Today, there are GOGI students in every state in the continental U.S. Coach Taylor (the “Coach” moniker came from the inmates who weren’t sure how to address her; “Coach” just seemed to be the best fit) has received correspondence from Canada, Tahiti, and Hawaii. Inmates are studying GOGI materials in Ireland, Africa, and Romania. Books are being translated into Spanish, Farsi, and Mandarin. Tens of thousands of prisoners have changed their lives, thanks to Coach Taylor’s big idea.

Taylor readily admits that there’s not necessarily anything new about the GOGI tools. They’re simple, with names like Boss of My Brain, Five Second Lightswitch, and Reality Check. Cynics might deem them unsophisticated. Just don’t say that to any of these people whose lives have been influenced by Coach Taylor.

Instead, ask them—as I did—about the impact that Coach Taylor and GOGI have had on their lives. Jim will tell you that she’s been a beacon of light, showing him the way to a better life. Davida will speak of how all she ever wanted was to get to a place in her life where she was happy to see the sun come up in the morning and actually feel good to be alive. “I’m there. Thanks to Coach, I’m there,” she says. Maria will explain it in even simpler terms: “She saved my life. Coach saved my life.”

David, after noting how he is sure he would be using drugs and/or back in prison if it weren’t for Coach Taylor, offered some thoughts on why these simple tools work, where so many other programs fall short. “GOGI operates simply for the love of other people, regardless of the mistakes they’ve made. It’s done for the joy of watching people grow and flourish in ways they never would have imagined were possible. GOGI and its tools work because they are real, legitimate, honest, and 100-percent sincere.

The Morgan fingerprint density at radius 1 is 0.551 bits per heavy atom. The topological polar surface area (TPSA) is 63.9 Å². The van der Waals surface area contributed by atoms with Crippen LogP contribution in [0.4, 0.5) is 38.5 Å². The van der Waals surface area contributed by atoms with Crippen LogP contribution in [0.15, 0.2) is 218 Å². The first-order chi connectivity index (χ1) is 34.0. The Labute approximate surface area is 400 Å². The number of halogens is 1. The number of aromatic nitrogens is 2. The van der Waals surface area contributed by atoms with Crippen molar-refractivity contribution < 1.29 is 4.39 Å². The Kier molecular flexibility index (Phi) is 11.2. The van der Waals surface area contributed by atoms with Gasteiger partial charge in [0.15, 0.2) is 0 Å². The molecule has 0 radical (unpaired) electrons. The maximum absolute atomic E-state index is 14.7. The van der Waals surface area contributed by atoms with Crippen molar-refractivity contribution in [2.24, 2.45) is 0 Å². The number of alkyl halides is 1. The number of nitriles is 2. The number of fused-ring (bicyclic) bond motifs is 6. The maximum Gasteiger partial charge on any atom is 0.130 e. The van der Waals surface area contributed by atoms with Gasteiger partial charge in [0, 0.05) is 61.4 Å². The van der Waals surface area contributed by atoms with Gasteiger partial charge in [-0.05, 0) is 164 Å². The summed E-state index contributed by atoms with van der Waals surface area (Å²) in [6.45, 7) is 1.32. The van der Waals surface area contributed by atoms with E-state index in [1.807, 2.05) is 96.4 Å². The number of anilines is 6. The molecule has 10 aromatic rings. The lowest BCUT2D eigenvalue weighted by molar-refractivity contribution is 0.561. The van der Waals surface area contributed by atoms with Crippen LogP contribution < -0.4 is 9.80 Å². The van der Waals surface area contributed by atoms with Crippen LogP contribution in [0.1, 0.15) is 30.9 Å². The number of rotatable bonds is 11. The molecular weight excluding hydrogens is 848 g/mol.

“Just like Coach Taylor.”

California Southern University is honored to name “Coach” Dr. Mara Leigh Taylor the recipient of the 2012 CalSouthern Difference Award.

Click to read A Conversation with Coach TaylorSubscribe to the GOGI YouTube ChanellVisit the GOGI Website
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Comments

  1. Drug rehab says:

    “Coach” seems like an amazing lady. I am not sure how many people would walk into a prison and think “humm…This is what I want to dedicate my life to”. I have never heard of GOGI but what a great program to have. It is shocking what one person really can do to make this world a little better. It appears that many lives have been changed by “coach” and her simple steps and tools that she shared. Does anyone know where she came up with her tools. I read that she said there was nothing new about the tools but where did they first come from?

    • CalSouthern says:

      Thanks for your comment. The tools actually came from two groups of prisoners: one group of men, one group of women. Coach took their suggestions and supported them with established therapeutic techniques. But, she used their language and their ideas, essentially. She thinks that’s one of the reasons they work so well: they are in the prisoners’ own language, addressing the needs that they’ve identified themselves.

      Thanks again!